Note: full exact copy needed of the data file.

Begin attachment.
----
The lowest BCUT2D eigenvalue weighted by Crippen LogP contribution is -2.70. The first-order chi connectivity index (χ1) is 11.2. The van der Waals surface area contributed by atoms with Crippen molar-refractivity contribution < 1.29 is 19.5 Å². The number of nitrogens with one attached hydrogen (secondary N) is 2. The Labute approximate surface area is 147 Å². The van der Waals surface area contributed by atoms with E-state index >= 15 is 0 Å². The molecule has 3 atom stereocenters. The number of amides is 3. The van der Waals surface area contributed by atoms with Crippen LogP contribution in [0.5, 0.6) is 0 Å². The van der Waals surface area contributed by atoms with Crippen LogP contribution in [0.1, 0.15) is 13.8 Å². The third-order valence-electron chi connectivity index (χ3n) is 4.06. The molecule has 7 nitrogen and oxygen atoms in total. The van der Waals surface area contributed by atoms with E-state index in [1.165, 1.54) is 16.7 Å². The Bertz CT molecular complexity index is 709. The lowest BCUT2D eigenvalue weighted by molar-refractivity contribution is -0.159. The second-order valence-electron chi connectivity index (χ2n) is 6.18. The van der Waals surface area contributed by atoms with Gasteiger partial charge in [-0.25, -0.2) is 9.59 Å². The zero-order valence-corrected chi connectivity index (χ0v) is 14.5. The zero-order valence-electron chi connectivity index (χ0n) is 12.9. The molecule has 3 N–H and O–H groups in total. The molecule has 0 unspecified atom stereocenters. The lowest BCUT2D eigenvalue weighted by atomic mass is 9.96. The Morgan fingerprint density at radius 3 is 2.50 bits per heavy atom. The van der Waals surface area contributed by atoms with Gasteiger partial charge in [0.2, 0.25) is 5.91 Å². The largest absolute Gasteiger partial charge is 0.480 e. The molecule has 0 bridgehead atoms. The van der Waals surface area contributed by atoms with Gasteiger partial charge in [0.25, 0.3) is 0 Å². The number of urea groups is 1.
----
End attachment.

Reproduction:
The lowest BCUT2D eigenvalue weighted by Crippen LogP contribution is -2.70. The first-order chi connectivity index (χ1) is 11.2. The van der Waals surface area contributed by atoms with Crippen molar-refractivity contribution < 1.29 is 19.5 Å². The number of nitrogens with one attached hydrogen (secondary N) is 2. The Labute approximate surface area is 147 Å². The van der Waals surface area contributed by atoms with E-state index >= 15 is 0 Å². The molecule has 3 atom stereocenters. The number of amides is 3. The van der Waals surface area contributed by atoms with Crippen LogP contribution in [0.5, 0.6) is 0 Å². The van der Waals surface area contributed by atoms with Crippen LogP contribution in [0.1, 0.15) is 13.8 Å². The third-order valence-electron chi connectivity index (χ3n) is 4.06. The molecule has 7 nitrogen and oxygen atoms in total. The van der Waals surface area contributed by atoms with E-state index in [1.165, 1.54) is 16.7 Å². The Bertz CT molecular complexity index is 709. The lowest BCUT2D eigenvalue weighted by molar-refractivity contribution is -0.159. The second-order valence-electron chi connectivity index (χ2n) is 6.18. The van der Waals surface area contributed by atoms with Gasteiger partial charge in [-0.25, -0.2) is 9.59 Å². The zero-order valence-corrected chi connectivity index (χ0v) is 14.5. The zero-order valence-electron chi connectivity index (χ0n) is 12.9. The molecule has 3 N–H and O–H groups in total. The molecule has 0 unspecified atom stereocenters. The lowest BCUT2D eigenvalue weighted by atomic mass is 9.96. The Morgan fingerprint density at radius 3 is 2.50 bits per heavy atom. The van der Waals surface area contributed by atoms with Gasteiger partial charge in [0.2, 0.25) is 5.91 Å². The largest absolute Gasteiger partial charge is 0.480 e. The molecule has 0 bridgehead atoms. The van der Waals surface area contributed by atoms with Gasteiger partial charge in [0.25, 0.3) is 0 Å². The number of urea groups is 1.